Assume that the
widgets_population table records every widget which has rolled off the assembly line, while the
widgets_tested table is the subset that have been tested.
For every widget in the population, we want to determine the most recent test.
The two queries below show two different approaches to the solution.
However, the first query runs like lightning, whereas the second query seems to spin forever. Why? Is there something obviously inferior about the second query, or is this just one of those optimizer flukes?
We realize that having an inequality in the join predicate is not optimal because it can't take advantage of pre-ordering and merging, but it seems to us that the correlated subquery is just as taxing because it has to run the inner query for every row of the outer query. So, to our minds, both queries should be equally inefficient.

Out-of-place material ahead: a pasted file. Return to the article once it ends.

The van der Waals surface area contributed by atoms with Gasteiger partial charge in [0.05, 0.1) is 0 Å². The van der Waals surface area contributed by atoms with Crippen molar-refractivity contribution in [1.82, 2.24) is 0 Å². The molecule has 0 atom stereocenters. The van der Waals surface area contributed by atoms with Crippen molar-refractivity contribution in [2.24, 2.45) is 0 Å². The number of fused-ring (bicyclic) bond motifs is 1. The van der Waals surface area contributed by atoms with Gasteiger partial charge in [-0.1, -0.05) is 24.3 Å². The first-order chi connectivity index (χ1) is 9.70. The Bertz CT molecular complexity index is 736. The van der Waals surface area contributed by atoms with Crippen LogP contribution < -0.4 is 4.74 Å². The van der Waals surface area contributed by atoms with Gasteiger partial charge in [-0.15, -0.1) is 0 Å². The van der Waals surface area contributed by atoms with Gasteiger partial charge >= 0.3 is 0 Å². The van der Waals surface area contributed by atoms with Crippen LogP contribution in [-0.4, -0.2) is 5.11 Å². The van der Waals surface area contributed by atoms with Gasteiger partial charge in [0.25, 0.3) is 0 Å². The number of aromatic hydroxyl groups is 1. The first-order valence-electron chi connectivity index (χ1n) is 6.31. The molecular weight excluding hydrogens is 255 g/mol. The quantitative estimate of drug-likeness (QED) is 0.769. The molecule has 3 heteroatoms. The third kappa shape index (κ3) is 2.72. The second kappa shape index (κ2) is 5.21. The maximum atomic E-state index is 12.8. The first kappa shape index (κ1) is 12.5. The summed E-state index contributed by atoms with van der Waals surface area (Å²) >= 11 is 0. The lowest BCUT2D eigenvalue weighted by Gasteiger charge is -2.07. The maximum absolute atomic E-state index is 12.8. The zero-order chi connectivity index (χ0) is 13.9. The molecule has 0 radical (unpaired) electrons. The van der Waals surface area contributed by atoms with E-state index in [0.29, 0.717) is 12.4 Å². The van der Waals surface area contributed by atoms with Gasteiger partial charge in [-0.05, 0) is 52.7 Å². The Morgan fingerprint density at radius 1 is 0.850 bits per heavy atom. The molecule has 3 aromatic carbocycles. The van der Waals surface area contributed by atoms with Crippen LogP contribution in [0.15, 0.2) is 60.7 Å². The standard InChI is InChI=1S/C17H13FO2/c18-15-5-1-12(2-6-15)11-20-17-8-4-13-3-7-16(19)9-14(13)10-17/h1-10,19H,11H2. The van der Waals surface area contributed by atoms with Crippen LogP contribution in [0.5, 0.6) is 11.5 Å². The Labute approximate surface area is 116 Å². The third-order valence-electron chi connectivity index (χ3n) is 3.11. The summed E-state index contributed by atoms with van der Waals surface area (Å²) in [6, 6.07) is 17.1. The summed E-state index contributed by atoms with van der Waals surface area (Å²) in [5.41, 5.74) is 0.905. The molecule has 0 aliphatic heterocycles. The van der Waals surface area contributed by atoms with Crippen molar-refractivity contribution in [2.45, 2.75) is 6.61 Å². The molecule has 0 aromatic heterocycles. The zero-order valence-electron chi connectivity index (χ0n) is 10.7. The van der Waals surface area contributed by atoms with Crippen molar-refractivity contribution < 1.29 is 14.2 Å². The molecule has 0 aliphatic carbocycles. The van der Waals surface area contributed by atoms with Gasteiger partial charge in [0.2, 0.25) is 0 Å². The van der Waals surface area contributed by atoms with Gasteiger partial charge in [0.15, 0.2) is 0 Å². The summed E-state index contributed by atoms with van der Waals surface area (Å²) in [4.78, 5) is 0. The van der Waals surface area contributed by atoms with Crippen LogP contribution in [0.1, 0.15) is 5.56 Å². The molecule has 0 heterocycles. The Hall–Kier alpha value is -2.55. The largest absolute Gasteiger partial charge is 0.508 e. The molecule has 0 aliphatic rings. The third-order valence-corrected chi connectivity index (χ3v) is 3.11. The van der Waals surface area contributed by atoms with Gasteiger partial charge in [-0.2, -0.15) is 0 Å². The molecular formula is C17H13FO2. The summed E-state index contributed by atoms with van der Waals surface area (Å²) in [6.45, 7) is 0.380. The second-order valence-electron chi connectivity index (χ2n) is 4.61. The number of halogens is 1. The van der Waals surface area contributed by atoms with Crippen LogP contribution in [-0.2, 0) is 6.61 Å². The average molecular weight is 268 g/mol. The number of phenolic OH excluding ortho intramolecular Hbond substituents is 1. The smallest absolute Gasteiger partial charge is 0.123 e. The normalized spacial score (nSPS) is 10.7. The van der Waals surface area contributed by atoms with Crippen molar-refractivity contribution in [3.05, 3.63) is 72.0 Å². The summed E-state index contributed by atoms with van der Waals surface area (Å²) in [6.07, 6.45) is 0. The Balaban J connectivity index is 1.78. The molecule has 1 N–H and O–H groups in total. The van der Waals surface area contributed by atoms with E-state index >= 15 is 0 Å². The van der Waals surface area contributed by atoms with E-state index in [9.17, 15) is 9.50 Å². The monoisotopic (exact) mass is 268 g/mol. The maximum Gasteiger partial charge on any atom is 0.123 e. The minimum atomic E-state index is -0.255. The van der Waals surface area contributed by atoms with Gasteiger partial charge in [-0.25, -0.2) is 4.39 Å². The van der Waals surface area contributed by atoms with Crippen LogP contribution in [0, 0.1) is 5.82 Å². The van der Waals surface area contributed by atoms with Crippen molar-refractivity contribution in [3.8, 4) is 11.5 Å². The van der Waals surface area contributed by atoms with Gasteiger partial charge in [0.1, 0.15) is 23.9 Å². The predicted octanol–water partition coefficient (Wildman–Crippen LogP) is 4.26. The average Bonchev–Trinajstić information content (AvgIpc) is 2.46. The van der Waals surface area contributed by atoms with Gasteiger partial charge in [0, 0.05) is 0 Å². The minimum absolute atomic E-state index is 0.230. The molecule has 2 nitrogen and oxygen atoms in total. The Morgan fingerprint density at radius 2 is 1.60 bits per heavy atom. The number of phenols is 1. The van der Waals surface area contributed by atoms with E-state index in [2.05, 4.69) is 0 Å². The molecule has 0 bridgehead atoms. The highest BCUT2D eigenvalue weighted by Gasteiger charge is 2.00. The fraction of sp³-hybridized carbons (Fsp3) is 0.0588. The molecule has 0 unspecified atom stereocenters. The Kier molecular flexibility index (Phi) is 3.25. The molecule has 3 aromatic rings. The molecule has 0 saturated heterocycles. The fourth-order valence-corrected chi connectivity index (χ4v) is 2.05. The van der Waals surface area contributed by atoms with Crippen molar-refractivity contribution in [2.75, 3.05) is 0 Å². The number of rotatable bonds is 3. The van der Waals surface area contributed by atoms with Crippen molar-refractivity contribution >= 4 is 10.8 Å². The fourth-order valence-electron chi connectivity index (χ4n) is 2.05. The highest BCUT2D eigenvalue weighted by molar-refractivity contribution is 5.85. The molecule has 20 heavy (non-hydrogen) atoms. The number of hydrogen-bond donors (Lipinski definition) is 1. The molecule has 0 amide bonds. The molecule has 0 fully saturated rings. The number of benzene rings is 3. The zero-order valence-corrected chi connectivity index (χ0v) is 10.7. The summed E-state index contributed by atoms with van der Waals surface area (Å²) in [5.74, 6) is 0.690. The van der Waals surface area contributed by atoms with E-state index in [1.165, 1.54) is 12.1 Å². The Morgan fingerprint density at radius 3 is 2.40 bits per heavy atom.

SELECT A.serial_ID, (SELECT MAX(B.serial_ID) FROM widgets_tested AS B WHERE A.serial_ID >= B.serial_ID) AS [ID of most recent test] FROM widgets_population AS A ; SELECT A.serial_ID, MAX(B.serial_ID) AS [ID of most recent test] FROM widgets_population AS A INNER JOIN widgets_tested AS B ON A.serial_ID >= B.serial_ID GROUP BY A.serial_ID ;
Note: It may not be possible to give more information about the DDL statements of the relevant tables and execution plans because the
widgets tables are just sanitized stand-ins for the original tables. We just wanted to ask the community if there is something obviously wacky or inefficient about the logical structure of the second query.